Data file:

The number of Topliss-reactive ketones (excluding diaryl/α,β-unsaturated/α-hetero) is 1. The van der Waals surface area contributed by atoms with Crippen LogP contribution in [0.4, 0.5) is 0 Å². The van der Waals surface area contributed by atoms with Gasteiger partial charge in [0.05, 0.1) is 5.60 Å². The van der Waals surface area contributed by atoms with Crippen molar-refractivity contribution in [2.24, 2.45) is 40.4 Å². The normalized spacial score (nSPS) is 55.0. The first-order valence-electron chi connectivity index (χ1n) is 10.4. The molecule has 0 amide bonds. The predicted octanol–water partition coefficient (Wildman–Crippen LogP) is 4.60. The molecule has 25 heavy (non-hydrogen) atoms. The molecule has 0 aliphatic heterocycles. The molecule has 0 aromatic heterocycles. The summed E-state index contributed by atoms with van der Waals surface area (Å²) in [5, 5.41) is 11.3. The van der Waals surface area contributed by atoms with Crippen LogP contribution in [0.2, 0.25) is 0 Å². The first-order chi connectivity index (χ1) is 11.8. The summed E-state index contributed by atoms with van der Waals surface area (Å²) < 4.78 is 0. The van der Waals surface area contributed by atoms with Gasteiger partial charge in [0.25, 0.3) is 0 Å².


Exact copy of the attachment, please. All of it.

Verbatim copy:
The number of Topliss-reactive ketones (excluding diaryl/α,β-unsaturated/α-hetero) is 1. The van der Waals surface area contributed by atoms with Crippen LogP contribution in [0.4, 0.5) is 0 Å². The van der Waals surface area contributed by atoms with Gasteiger partial charge in [0.05, 0.1) is 5.60 Å². The van der Waals surface area contributed by atoms with Crippen molar-refractivity contribution in [2.24, 2.45) is 40.4 Å². The normalized spacial score (nSPS) is 55.0. The first-order valence-electron chi connectivity index (χ1n) is 10.4. The molecule has 0 amide bonds. The predicted octanol–water partition coefficient (Wildman–Crippen LogP) is 4.60. The molecule has 25 heavy (non-hydrogen) atoms. The molecule has 0 aliphatic heterocycles. The molecule has 0 aromatic heterocycles. The summed E-state index contributed by atoms with van der Waals surface area (Å²) in [5, 5.41) is 11.3. The van der Waals surface area contributed by atoms with Crippen LogP contribution in [0.2, 0.25) is 0 Å². The first-order chi connectivity index (χ1) is 11.8. The summed E-state index contributed by atoms with van der Waals surface area (Å²) < 4.78 is 0. The van der Waals surface area contributed by atoms with Gasteiger partial charge in [0.25, 0.3) is 0 Å².